Incredible Veteran Athletes Find Their Injuries Don’t Hold Them Back

When you picture an elite athlete’s diet, you might not expect to see pork rinds, chili and bacon and eggs. But that’s exactly what fueled Marine Corps veteran Rob Jones last fall to one of his most incredible achievements — running 31 marathons in 31 cities in 31 days, all on two prosthetics. After all, he needed to consume upwards of 4,000 calories per day, and those dishes made it easier.

Ensuring adequate caloric intake was just one of the logistical challenges. With a support team that included his wife, Pamela Relph (a Paralympic medal-winner herself, for Great Britain), and mother, Carol Wire, Jones carefully planned his route and locations. He decided not to run officially organized races; instead he logged 26.2 miles per day in city parks and trails. He timed his travel to allow nine hours of sleep per night, adjusted his prosthetics to manage blisters, and kept his pace slow enough to reduce strain on his body.

When he completed the last run on Nov. 11 beside the Lincoln Memorial Reflecting Pool in Washington, D.C., he felt gratitude for the support — and for living in a country worth the effort.

“My purpose was to keep fighting for veterans and to be a positive example of what I was capable of doing,” he said. He and his team also raised more than $200,000 for the Coalition to Salute America’s Heroes, the Semper Fi Fund and the Stephen Siller Tunnel to Towers Foundation.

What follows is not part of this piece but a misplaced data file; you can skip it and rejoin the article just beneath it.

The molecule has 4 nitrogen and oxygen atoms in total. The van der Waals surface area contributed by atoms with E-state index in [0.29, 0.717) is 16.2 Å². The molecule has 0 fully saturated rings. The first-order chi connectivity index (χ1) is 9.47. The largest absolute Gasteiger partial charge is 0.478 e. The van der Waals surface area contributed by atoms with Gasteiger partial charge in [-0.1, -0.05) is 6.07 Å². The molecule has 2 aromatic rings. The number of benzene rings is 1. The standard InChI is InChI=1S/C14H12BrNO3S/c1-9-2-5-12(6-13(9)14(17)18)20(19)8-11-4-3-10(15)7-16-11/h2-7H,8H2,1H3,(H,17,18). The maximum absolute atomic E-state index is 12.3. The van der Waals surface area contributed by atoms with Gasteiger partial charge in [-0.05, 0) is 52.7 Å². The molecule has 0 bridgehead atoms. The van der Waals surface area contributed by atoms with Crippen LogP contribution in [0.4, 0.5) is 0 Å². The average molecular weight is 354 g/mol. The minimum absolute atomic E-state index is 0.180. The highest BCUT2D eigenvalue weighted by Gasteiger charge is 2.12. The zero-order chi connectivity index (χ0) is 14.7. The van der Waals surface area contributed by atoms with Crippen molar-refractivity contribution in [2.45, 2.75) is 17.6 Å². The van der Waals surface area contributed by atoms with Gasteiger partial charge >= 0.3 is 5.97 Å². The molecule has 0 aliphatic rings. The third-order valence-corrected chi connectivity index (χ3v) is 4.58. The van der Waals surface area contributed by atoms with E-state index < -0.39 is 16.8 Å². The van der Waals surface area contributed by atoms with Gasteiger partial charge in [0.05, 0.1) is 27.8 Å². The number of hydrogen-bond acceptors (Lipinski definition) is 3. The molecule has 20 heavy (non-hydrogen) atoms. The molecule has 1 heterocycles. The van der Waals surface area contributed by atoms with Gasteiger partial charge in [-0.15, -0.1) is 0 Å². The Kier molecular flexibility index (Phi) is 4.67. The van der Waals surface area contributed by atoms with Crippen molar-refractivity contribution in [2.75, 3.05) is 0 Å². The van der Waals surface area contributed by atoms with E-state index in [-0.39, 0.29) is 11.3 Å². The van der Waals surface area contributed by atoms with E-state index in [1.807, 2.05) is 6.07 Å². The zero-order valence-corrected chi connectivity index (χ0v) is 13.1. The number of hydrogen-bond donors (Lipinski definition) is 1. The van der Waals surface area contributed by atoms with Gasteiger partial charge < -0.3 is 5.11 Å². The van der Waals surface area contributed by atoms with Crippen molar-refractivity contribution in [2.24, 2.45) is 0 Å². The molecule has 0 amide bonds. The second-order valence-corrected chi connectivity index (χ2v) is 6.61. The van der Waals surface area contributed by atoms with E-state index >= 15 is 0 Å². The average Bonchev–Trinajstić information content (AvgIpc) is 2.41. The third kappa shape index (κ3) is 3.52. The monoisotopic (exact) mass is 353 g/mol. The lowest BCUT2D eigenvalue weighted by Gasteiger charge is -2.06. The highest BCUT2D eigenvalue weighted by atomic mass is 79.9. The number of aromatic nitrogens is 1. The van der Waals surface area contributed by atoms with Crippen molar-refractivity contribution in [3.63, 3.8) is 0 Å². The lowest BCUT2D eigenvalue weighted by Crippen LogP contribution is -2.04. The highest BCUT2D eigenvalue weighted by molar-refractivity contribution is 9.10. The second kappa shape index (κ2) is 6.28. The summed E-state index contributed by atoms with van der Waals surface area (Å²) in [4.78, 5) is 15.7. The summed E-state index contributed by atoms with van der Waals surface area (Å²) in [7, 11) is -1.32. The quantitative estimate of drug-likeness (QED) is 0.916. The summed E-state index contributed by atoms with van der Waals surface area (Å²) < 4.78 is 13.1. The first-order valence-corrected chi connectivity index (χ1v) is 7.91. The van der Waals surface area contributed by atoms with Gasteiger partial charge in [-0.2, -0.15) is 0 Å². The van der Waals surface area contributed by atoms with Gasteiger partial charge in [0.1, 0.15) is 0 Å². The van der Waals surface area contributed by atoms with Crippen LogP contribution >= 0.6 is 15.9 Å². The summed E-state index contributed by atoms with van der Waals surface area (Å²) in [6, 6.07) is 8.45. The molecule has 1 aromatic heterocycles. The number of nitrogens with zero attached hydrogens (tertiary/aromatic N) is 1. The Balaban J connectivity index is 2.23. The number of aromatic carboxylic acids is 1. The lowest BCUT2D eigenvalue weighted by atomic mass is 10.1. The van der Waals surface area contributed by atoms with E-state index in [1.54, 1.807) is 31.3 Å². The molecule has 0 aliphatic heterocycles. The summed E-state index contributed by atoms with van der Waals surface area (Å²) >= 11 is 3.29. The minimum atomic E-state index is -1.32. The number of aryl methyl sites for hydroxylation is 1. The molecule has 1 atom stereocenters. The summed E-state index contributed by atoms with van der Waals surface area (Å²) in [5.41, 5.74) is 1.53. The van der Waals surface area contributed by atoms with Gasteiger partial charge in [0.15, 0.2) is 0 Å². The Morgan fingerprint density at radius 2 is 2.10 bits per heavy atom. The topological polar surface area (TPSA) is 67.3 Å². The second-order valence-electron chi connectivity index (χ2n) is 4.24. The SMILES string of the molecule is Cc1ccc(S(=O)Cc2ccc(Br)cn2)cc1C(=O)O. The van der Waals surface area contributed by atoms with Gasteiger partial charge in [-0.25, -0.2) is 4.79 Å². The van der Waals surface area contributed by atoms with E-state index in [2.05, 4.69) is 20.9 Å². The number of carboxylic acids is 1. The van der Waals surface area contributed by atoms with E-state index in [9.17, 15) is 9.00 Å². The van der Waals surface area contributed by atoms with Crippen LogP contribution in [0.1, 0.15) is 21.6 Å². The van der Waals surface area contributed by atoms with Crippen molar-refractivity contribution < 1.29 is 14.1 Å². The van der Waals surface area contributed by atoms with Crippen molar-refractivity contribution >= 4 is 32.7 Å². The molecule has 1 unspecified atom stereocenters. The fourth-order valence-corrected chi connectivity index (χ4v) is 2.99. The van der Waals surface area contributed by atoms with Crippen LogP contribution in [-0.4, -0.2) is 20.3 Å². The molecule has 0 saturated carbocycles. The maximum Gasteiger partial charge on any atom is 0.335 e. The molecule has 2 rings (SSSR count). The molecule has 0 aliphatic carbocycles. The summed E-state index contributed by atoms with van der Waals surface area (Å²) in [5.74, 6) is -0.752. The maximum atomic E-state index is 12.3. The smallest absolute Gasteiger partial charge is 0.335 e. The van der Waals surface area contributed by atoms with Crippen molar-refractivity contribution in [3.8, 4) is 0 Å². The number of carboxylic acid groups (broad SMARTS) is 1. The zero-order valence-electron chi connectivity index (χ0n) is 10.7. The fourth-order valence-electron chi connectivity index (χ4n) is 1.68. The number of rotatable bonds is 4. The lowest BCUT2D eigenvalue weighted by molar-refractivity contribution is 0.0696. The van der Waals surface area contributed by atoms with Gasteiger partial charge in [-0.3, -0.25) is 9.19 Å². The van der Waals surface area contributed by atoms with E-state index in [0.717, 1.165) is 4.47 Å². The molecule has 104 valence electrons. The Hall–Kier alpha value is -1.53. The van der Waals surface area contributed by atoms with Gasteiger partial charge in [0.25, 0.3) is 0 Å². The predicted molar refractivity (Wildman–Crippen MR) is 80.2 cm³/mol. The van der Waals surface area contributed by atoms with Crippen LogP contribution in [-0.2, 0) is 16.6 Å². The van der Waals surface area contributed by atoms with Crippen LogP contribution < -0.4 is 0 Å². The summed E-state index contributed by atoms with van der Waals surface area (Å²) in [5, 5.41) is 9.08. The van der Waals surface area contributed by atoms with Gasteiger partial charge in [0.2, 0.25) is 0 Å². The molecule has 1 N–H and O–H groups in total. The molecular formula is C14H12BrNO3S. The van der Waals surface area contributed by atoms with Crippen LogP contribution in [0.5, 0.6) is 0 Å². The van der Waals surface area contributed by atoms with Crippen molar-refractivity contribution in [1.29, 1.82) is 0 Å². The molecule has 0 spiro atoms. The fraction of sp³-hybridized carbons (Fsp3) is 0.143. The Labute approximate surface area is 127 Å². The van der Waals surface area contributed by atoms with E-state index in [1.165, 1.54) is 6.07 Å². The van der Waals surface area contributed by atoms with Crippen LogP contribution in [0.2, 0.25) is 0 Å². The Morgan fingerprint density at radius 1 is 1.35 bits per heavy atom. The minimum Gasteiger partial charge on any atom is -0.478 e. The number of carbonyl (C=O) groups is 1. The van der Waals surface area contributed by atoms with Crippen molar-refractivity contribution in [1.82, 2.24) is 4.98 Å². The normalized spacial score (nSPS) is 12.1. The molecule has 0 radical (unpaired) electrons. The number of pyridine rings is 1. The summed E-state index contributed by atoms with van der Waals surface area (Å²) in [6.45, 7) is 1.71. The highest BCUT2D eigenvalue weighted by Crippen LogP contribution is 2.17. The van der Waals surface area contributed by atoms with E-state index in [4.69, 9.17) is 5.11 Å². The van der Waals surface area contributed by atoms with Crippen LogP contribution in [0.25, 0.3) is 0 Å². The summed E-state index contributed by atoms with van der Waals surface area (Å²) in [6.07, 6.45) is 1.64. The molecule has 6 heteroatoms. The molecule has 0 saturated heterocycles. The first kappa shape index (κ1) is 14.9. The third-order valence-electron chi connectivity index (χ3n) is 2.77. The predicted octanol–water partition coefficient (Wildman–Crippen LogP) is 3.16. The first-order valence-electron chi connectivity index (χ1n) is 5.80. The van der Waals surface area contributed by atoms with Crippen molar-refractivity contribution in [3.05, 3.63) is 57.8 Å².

It’s just one of Jones’ major accomplishments since stepping on an improvised explosive device in Afghanistan led to his two above-the-knee amputations in 2010. Within two weeks of surgery, he set a goal to compete in the 2012 Paralympic Games in London, moving to Florida to train. Not only did he make the team, he and his rowing partner, Oksana Masters, won a bronze medal in sculling in London.

The next year, he took a 181-day, 5,180-mile bike ride across the country, a journey that raised $126,000 for the Coalition to Salute America’s Heroes, the Semper Fi Fund and Ride 2 Recovery, all groups that support wounded veterans.

For Jones, sports serve a critical role for injured veterans. “It’s a great way to find out what you do when you’re challenged,” he said. “And if you tend to quit, you can work on persevering.”

In many ways, sports programs act as an extension of rehab, noted Leif Nelson, a physical therapist and director of the VA’s Office of National Veterans Sports Programs and Special Events. By training for running, cycling, rowing or other events, veterans build their cardiovascular conditioning, improve their overall health and restore strength and function to their bodies.

Then there are the psychosocial advantages. Individual or team sports provide veterans with a community, and perhaps most importantly, they imbue a sense of what’s still possible — even if their abilities have changed. “Life is different after injury, and adaptive sports can be an effective tool in helping folks redefine who they want to be,” Nelson said.

When those same activities also give veterans the opportunity to continue serving, often by fundraising or coaching others, those psychological benefits only multiply.

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